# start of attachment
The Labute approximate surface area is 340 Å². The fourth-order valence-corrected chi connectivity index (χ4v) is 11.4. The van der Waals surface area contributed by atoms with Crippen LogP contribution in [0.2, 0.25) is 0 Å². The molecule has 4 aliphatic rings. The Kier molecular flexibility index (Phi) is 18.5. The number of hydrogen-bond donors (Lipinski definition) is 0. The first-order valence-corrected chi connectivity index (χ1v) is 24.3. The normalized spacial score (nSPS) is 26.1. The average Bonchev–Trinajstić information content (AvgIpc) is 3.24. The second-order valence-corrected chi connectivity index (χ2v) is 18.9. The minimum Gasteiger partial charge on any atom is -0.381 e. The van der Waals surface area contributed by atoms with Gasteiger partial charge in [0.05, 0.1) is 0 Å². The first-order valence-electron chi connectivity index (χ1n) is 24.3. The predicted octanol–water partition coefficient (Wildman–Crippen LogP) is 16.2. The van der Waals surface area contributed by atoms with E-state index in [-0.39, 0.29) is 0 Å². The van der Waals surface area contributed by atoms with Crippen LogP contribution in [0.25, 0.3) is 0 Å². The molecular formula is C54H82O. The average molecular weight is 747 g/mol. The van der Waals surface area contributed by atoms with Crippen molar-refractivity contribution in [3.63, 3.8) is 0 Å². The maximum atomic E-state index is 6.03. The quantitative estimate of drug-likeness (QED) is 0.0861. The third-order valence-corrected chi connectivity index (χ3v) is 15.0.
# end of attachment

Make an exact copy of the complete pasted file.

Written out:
The Labute approximate surface area is 340 Å². The fourth-order valence-corrected chi connectivity index (χ4v) is 11.4. The van der Waals surface area contributed by atoms with Crippen LogP contribution in [0.2, 0.25) is 0 Å². The molecule has 4 aliphatic rings. The Kier molecular flexibility index (Phi) is 18.5. The number of hydrogen-bond donors (Lipinski definition) is 0. The first-order valence-corrected chi connectivity index (χ1v) is 24.3. The normalized spacial score (nSPS) is 26.1. The average Bonchev–Trinajstić information content (AvgIpc) is 3.24. The second-order valence-corrected chi connectivity index (χ2v) is 18.9. The minimum Gasteiger partial charge on any atom is -0.381 e. The van der Waals surface area contributed by atoms with Gasteiger partial charge in [0.05, 0.1) is 0 Å². The first-order valence-electron chi connectivity index (χ1n) is 24.3. The predicted octanol–water partition coefficient (Wildman–Crippen LogP) is 16.2. The van der Waals surface area contributed by atoms with E-state index in [-0.39, 0.29) is 0 Å². The van der Waals surface area contributed by atoms with Crippen LogP contribution in [0.25, 0.3) is 0 Å². The molecular formula is C54H82O. The average molecular weight is 747 g/mol. The van der Waals surface area contributed by atoms with Crippen molar-refractivity contribution in [3.63, 3.8) is 0 Å². The maximum atomic E-state index is 6.03. The quantitative estimate of drug-likeness (QED) is 0.0861. The third-order valence-corrected chi connectivity index (χ3v) is 15.0.